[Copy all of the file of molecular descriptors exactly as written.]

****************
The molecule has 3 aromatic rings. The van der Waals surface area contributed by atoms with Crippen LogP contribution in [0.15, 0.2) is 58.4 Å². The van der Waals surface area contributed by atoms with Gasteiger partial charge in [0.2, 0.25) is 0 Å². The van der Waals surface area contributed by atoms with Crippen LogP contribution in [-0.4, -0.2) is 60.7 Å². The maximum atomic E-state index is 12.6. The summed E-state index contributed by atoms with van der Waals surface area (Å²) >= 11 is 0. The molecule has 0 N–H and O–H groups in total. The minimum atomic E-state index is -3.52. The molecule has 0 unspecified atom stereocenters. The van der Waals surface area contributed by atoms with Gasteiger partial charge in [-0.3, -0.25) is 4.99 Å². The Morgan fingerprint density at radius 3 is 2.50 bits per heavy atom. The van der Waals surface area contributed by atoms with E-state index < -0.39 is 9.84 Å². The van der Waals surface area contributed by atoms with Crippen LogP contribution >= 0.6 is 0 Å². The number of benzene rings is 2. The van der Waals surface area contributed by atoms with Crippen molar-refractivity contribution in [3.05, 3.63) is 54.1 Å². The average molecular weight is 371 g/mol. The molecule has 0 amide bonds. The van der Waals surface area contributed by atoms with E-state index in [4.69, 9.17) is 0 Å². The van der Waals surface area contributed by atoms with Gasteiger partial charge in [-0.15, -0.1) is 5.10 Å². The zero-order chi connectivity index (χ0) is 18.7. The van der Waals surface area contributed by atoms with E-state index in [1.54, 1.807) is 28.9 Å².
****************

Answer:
The molecule has 3 aromatic rings. The van der Waals surface area contributed by atoms with Crippen LogP contribution in [0.15, 0.2) is 58.4 Å². The van der Waals surface area contributed by atoms with Gasteiger partial charge in [0.2, 0.25) is 0 Å². The van der Waals surface area contributed by atoms with Crippen LogP contribution in [-0.4, -0.2) is 60.7 Å². The maximum atomic E-state index is 12.6. The summed E-state index contributed by atoms with van der Waals surface area (Å²) >= 11 is 0. The molecule has 0 N–H and O–H groups in total. The minimum atomic E-state index is -3.52. The molecule has 0 unspecified atom stereocenters. The van der Waals surface area contributed by atoms with Gasteiger partial charge in [-0.3, -0.25) is 4.99 Å². The Morgan fingerprint density at radius 3 is 2.50 bits per heavy atom. The van der Waals surface area contributed by atoms with E-state index < -0.39 is 9.84 Å². The van der Waals surface area contributed by atoms with Crippen LogP contribution >= 0.6 is 0 Å². The number of benzene rings is 2. The van der Waals surface area contributed by atoms with Crippen molar-refractivity contribution in [3.05, 3.63) is 54.1 Å². The average molecular weight is 371 g/mol. The molecule has 0 amide bonds. The van der Waals surface area contributed by atoms with E-state index in [4.69, 9.17) is 0 Å². The van der Waals surface area contributed by atoms with Gasteiger partial charge in [-0.15, -0.1) is 5.10 Å². The zero-order chi connectivity index (χ0) is 18.7. The van der Waals surface area contributed by atoms with E-state index in [1.54, 1.807) is 28.9 Å².